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The Ultimate Guide to Bullish Harami Candlestick Patterns

bullish harami candle

ADX is one of our favorite indicators that we’ve found to work very well with many trading strategies. A candlestick chart typically represents the price data of stock on a single day, including opening price, closing price, high price, and low price. The presence of a Doji within the Harami Cross pattern signifies greater market indecision and uncertainty than what is typically suggested by the standard Harami pattern. Consequently, this elevates the Harami Cross as a more potent signal for trend reversal.

What is the Bullish Harami Candlestick Pattern?

This team of experts helps Finance Strategists maintain the highest level of accuracy and professionalism possible. At Finance Strategists, we partner with financial experts to ensure the accuracy of our financial content. In this section of the article, we wanted to show you a couple of different approaches we use to improve the accuracy of different patterns. This is a major sign of strength that leads to more people placing buy orders, which in turn fuels the coming uptrend. The bears seem to have lost the lead overnight, and given the bulls a chance to revert the trend. To confirm the Bullish Harami Cross, wait for a subsequent price move higher, indicating the completion of the puzzle.

What is your risk tolerance?

In technical analysis, the Bullish Harami Cross pattern is akin to an adept archer frequently striking the bullseye. Exhibiting a bullish reversal in 53% of occurrences, this harami cross pattern offers a likelihood of success that surpasses mere chance. It does not achieve perfection, as evidenced by its performance ranking at 38th among 103 candlestick patterns. The Bullish Harami Cross is akin to a seasoned athlete, exhibiting reliable performance in the trading arena. Historical analysis reveals that this pattern forecasts a bullish reversal with 53% accuracy, signifying it offers better than a mere chance for successful predictions.

What are the disadvantages of a Bullish Harami Candlestick?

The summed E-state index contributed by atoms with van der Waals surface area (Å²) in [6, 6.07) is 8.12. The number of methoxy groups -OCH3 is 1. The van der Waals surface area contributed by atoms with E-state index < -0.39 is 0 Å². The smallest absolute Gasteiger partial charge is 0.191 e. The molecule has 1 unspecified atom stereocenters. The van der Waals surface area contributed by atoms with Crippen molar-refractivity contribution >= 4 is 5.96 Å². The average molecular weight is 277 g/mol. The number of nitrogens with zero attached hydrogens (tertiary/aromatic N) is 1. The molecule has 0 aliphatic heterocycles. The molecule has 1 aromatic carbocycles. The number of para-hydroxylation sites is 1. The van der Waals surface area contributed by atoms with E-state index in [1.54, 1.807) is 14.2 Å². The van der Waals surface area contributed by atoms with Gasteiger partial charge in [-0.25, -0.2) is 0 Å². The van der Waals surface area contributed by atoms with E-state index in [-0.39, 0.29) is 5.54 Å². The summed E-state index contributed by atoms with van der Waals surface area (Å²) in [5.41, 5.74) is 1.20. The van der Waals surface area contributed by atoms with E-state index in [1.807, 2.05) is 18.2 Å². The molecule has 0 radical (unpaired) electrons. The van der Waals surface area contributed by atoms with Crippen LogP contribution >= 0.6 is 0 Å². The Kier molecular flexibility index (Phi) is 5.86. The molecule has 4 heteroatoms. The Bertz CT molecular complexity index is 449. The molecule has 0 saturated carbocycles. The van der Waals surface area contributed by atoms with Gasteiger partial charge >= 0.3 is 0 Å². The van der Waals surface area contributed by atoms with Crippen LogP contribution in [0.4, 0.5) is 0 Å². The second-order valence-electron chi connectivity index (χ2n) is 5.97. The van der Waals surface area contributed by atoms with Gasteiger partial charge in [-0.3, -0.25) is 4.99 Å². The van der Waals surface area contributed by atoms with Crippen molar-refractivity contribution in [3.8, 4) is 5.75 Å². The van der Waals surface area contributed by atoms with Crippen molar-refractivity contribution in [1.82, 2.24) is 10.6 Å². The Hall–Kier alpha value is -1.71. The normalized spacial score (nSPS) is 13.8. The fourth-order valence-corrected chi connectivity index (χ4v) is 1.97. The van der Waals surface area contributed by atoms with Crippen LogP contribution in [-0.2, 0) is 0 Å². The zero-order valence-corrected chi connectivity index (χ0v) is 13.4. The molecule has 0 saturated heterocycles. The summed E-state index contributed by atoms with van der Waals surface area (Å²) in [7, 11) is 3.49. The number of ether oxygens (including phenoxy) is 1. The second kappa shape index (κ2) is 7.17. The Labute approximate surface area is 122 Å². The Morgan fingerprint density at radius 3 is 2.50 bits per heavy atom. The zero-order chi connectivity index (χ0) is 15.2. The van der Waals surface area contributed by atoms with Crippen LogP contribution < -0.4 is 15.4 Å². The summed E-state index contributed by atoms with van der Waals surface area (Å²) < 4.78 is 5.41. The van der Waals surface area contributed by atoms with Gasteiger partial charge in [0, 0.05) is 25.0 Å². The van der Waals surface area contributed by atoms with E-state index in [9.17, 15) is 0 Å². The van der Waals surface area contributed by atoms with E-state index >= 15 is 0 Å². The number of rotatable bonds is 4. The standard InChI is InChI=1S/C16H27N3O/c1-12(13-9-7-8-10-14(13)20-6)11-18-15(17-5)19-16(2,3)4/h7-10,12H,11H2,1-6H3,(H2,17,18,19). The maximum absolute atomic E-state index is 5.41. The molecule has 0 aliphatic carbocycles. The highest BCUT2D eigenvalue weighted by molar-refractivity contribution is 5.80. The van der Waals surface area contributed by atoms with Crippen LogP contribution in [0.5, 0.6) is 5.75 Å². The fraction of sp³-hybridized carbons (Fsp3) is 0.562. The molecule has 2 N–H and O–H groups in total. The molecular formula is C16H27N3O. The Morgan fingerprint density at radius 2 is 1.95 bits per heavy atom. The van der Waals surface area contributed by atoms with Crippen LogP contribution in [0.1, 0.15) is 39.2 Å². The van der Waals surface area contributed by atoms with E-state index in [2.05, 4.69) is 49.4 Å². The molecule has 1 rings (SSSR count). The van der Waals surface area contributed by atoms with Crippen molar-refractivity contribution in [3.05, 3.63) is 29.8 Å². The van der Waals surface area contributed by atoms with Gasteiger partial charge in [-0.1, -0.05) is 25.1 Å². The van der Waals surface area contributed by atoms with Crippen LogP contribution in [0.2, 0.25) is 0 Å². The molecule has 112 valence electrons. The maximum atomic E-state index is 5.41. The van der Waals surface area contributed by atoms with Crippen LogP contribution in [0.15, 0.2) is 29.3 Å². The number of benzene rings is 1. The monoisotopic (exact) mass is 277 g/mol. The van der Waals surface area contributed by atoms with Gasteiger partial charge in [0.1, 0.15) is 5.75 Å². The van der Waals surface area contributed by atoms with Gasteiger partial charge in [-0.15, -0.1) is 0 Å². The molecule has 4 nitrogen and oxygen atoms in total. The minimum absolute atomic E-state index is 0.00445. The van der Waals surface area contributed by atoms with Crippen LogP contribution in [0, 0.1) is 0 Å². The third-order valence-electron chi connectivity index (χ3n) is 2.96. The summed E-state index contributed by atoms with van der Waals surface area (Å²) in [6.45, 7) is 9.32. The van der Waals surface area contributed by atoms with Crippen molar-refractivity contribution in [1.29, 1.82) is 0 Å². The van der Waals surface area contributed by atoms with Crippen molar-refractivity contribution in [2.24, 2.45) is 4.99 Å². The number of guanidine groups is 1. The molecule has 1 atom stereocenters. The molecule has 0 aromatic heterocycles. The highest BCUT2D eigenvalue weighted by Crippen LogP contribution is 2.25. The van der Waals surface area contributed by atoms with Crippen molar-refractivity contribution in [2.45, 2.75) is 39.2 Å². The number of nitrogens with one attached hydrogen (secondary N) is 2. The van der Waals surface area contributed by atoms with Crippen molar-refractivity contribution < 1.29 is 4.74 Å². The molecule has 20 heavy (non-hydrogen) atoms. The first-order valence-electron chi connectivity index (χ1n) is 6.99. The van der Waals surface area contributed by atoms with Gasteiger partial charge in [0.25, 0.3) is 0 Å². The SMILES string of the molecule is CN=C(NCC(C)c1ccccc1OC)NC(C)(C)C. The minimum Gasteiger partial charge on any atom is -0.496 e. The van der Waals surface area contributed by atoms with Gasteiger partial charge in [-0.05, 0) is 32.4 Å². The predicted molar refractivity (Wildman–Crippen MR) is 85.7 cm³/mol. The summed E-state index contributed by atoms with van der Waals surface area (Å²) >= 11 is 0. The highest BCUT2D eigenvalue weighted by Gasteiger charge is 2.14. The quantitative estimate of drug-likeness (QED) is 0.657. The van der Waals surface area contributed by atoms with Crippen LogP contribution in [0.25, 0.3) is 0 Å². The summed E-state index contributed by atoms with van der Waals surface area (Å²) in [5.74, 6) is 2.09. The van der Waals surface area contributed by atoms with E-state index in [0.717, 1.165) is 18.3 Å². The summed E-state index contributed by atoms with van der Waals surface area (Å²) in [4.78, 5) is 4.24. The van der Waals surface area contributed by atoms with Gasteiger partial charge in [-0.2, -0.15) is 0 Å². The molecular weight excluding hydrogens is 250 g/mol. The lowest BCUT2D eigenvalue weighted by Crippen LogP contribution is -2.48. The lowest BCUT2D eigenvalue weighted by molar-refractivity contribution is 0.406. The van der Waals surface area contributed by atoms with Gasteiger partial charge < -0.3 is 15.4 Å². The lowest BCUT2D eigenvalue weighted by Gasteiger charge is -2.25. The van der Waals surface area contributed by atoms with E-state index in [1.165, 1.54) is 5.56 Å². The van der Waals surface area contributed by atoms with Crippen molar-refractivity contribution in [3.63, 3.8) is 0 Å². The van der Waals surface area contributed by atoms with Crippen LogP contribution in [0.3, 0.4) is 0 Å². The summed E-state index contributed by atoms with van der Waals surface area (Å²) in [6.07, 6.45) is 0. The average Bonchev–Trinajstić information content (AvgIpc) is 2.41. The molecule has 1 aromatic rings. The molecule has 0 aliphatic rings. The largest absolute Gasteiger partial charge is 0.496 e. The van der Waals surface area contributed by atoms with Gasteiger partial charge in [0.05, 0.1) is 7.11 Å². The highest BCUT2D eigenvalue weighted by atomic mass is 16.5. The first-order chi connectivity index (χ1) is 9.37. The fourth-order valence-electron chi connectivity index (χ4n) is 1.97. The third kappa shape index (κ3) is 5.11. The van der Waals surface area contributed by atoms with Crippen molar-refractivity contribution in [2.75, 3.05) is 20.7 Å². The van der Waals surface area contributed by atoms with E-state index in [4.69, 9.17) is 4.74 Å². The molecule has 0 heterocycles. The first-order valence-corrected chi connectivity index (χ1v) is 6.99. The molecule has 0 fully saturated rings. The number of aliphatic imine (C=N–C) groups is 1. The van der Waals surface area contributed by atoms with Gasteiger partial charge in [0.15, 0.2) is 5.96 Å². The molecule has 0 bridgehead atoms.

The Bullish Harami pattern is also a mirrored version of the Bearish Harami candlestick pattern. The best timeframes to trade with a Bullish Harami pattern can vary depending on a trader’s strategy and risk tolerance. Generally, the pattern can form on any timeframe, but the higher the timeframe, the better the signal. In the chart below, we have drawn Fibonacci retracement levels from the highest to lowest prices of the previous trend. Moreover, the stop-loss could be placed at the 78.6% level and the take profit target at 50%, and 38.2%. Therefore, to identify the pattern, you need to find a two candle pattern at the bottom of a downward trend with the above features.

Are a Bullish Harami Candlestick and a Shooting Star Candlestick Similar?

The third or fourth candlestick is considered a bullish harami confirmation candlestick only if it closes above the prior bullish candlestick. We’ve explored its meaning, and showed you how you could improve the pattern by using different filters. In addition to that, we’ve also covered a couple of example trading strategies.

But then, a small doji candlestick appears, completely contained within the previous candlestick’s body. This doji, like a flickering candle in a dark room, reflects the market’s indecision. It’s a pause in the narrative, a break in the rhythm that hints at a potential change in the plot. Most indicators signal the upcoming trend reversal, and others show that the market is consolidating, but today we will speak about an indicator with a kind of ambiguous reputation.